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Travel and Transitions with Two Kids

We’re in Colombia!

We left Costa Rica mid June and then headed back to the States for about 6 weeks of reconnecting with friends, family, and our space. Now here we are in Manizales, Colombia where we’ll hunker down for another 4 months before the holidays. We might then return to Colombia in January until Spring 2020.

The view of the surrounding landscape just after we landed at the tiny airport in Manizales, Colombia

We enjoyed our time in Costa Rica, but after much deliberation, decided it was time to try somewhere new. A couple conferences and a family reunion pulled us home in June/July for a bit. Even though it felt so good to be home for that time, we are sticking with the goal of getting our kids functionally bilingual before Leo starts kindergarten in 2020. We’ve heard so many great things about Colombia from fellow travelers, so here we are!

All of this travel has had me thinking about transitions. We’ve had a lot of transitions in the past several years. And each time, they fill me up with anticipation, hope, and a bit of dread.

Just for the sake of a little brain dump, I’ll humor myself with a list of the major ones we’ve worked our way through over the past 5 years.

July 2014 – Birth of our son, I start working 32 hours a week

July 2015 – Find out we’re pregnant with our daughter.

March 2016 – Move from Texas to Colorado. I leave behind my paid employment.

May 2016 – Birth of our daughter

October 2016 – Michael stops working full time, transitions to contract consulting

February 2017 – Put our house up on Airbnb and spend 3 months in Cuenca, Ecuador

May 2017 – Home again, unpack and “move back in” to our house

July 2017 -3 week road trip to celebrate 10 year anniversary in Washington State

January 2018 – Another three months in Cuenca, Ecuador

April 2018 – Home again, move back into our house

December 2018 – Move out of our house, head to Texas for holiday celebrations

January 2019 – Attend CampFI Southeast, spend a week with friends in South Carolina, travel to Costa Rica

February 2019 – Start kids in Costa Rica preschool

June 2019 – Move out of Costa Rica apartment (which included selling ALL of the stuff we we had bought less than 4 months prior). Move back into Colorado home.

July 2019 – Move out of Colorado home and drive to Texas to spend a week with YaYa and Gramps.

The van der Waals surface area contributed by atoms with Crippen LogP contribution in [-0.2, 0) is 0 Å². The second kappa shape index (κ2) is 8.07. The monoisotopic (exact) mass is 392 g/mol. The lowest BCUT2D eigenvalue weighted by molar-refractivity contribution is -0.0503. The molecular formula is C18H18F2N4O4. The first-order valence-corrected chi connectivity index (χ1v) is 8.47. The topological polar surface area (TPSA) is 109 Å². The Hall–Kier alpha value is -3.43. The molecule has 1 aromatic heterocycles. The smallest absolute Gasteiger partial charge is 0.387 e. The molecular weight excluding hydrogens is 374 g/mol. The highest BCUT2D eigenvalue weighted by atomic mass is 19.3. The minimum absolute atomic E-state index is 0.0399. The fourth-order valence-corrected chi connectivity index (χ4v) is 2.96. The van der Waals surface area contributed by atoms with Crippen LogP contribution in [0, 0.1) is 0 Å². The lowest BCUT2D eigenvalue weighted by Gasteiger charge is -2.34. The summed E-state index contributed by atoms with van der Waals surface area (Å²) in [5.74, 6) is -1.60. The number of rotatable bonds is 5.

August 2019 – Move to Manizales, Colombia!

The above list is a bit self-indulgent, because who really cares about our “transition list” other than us. Everyone’s life is in a perpetual state of ebb and flow, and I try not to lose site of how incredibly lucky we are that our list looks like the one above.

But that is precisely what I’ve been thinking about A LOT lately, as we move through another big change. All of this transition from one adventure to the next is quite self-indulgent. For us; me and Michael. Not necessarily our kids.

I learned some big lessons during our time in Costa Rica. The biggest one being that I should not underestimate the impact these big changes have on our little people, Leo (just turned 5) and Marcella (3).

One thing the kids loved most about Costa Rica… the seemingly endless supply of batidos that their father would order for them on their regular weekend breakfasts together.

When we first arrived in Costa Rica, Leo in particular could best be described as a big ol’ hot mess. He has always been a kid with a vibrant spirit… he prefers to hang out on extreme ends of the emotional spectrum. He laughs big and cries hard.

Getting settled into our new life in Costa Rica was really hard on him. He was dissolving into tears and tantrums at the simplest of things (“that kid is on the swing!” “Marcella is using the marker I want!”). The ride from happy to complete despair was lightning fast, leaving Michael and I pretty much blown away. What is he so upset about?!? We were exhausted and perplexed. I let myself venture into the dangerous zone of extreme self doubt. What have I done to my child?

Looking back on that time, I’m a little ashamed by how obvious it was.

He was really struggling with the transition.

Poor guy. The teacher sent us this picture to let us know he was having a tough time. I see my little man trying his hardest to make himself or the world just disappear.

Leo is an incredibly bright and observant child. (Parent bias, obviously, but it’s so true). He also loves structure and routine. And control. He gets that from me.

By the time we arrived in Costa Rica and got him and Marcella enrolled in a really excellent little Montessori school, we had done the following in the span of 5 weeks:

  • left our friends and family in Colorado
  • spent 3 weeks in Texas with YaYa and Gramps
  • flown to Florida for 3 nights at CampFI
  • spent a week with friends and their awesome girls in South Carolina
  • moved into a temporary Airbnb rental in San Ramon, Costa Rica
  • enrolled the kids in a new school where everyone but the director spoke only Spanish
  • started the task of finding long term housing, which ended up including furniture shopping.

Hmmm, that was kind of a lot for a kid who likes control and structure to deal with!

Duh.